'Shame on Everybody': Hillary Clinton Acknowledges That Racism Is 'Certainly Part of' the Treatment of Meghan Markle

Meghan, Duchess of Sussex looks on as Prince Harry, Duke of Sussex speaks during a visit on October 02, 2019 in Johannesburg, South Africa.
Photo: Chris Jackson (Getty Images)

Hillary Clinton is the latest public figure to throw her support behind Meghan, Duchess of Sussex, in the midst of the Sussexes’ legal battle against British tabloid the Mail on Sunday.

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“I do want to say that the way she’s been treated is inexplicable,” the former secretary of state—a self-proclaimed “huge Meghan Markle fan”—told UK newspaper the Times (h/t the Daily Beast), during a joint interview with daughter Chelsea promoting their new bestseller, The Book of Gutsy Women: Favorite Stories of Courage and Resilience.

While Clinton acknowledged that British media laws are very different than the United States’, she didn’t shy away from the idea that racism might be at play when it comes to the treatment of the Duchess of Sussex.

“I think if the explanation is that she’s biracial, then shame on everybody,” she said, pointedly adding, “It’s certainly part of it.”

Chelsea Clinton shied away from specifically indicting racism as the issue, saying, “I think...it’s because she proudly had a career first and has a voice that she thankfully continues to use. Anyone who has the temerity to break the mold of what has previously been established and expected often, unfortunately, receives criticism and bile that I don’t understand. We’ve seen this pattern repeatedly.

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“I don’t know her, but as someone who respects her, I’m so grateful that she persists, and is unbowed, and is doing work she feels called to do. And also isn’t willing to be bullied,” she added.

Certainly, “gutsy women” like Harriet Tubman, Shirley Chisholm, Dorothy Height, Venus and Serena Williams, Chimamanda Ngozi Adichie, and Kenyan political activist Wangari Maathai—all of whom are profiled in the Clintons’ book, know a thing or two about remaining “unbowed” amid criticism and bullying. No doubt they also know how much more vicious that abuse is at the intersection of sexism and racism.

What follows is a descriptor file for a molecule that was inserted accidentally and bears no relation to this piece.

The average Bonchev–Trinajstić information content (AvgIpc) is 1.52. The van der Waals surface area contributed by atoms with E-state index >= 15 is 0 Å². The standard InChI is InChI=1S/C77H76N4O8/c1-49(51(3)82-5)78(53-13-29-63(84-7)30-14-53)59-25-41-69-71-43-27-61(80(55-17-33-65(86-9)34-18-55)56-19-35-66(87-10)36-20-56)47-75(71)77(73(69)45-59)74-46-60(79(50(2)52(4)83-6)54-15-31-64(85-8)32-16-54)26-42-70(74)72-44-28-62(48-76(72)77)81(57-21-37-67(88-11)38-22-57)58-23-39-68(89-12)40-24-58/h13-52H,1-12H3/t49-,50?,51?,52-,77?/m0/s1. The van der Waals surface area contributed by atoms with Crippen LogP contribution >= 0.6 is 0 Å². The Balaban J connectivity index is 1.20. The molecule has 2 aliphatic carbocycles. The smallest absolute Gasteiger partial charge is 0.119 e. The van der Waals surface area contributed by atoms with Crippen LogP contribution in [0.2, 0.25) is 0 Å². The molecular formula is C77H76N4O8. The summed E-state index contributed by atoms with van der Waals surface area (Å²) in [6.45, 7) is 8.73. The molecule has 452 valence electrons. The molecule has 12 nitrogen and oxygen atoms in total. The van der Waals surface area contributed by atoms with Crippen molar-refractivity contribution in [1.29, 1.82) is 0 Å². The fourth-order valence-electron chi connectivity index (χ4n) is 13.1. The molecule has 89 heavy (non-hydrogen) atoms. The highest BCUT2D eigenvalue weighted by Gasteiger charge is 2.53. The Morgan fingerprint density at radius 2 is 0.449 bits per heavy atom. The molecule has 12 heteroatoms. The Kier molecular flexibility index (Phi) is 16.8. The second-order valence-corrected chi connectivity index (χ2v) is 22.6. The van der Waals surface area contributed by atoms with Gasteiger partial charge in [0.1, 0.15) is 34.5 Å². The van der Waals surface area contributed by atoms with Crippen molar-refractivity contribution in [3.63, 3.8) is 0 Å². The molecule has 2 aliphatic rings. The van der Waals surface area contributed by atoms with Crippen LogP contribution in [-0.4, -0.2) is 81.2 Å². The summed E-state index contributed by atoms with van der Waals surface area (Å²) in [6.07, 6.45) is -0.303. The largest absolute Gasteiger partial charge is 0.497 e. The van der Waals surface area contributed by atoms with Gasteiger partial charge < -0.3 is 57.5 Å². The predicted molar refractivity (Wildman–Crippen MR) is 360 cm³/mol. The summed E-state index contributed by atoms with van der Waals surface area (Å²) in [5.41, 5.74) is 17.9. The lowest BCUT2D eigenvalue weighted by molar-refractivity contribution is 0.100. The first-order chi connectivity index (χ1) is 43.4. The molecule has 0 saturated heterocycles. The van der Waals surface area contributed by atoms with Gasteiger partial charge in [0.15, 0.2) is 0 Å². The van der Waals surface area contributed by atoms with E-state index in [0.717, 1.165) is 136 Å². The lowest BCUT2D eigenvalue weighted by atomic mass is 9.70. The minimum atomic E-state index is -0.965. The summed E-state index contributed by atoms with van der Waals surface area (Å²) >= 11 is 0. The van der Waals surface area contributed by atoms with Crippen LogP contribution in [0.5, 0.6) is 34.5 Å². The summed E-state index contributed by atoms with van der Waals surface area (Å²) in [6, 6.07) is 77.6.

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As the Daily Beast noted, British Vogue editor-in-chief Edward Enninful also pointed out the specifically racialized abuse of Meghan after critics learned she had secretly guest-edited the magazine’s September issue, ironically titled “Forces for Change.”

As the Guardian noted while interviewing Enninful in September:

The double standard at work was hard to ignore. While Enninful and Markle’s collaboration prompted sneers, Prince Charles’s two-time guest editorship of Country Life magazine, and stints by Prince Harry at Radio 4’s Today programme and Kate Middleton at Huffington Post, had been quietly praised at the time. Many of the criticisms aimed at Markle—she was branded “uppity” for assuming the role, and accused of being “anti-white” for focusing on diversity—are familiar tropes aimed at people of colour who enter white spaces and fail to seek white approval, or who celebrate their heritage and diversity.

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“Was the criticism racist? Some of it, yeah,” Enninful said at the time. “Actually it was more than racism,” he added. “I thought it was personal—attacking someone you don’t know, attacking her.”

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Maiysha Kai

Maiysha Kai is Managing Editor of The Glow Up and your average Grammy-nominated goddess next door. Minneapolis born, Chicago bred, New York built. Nuance is her superpower.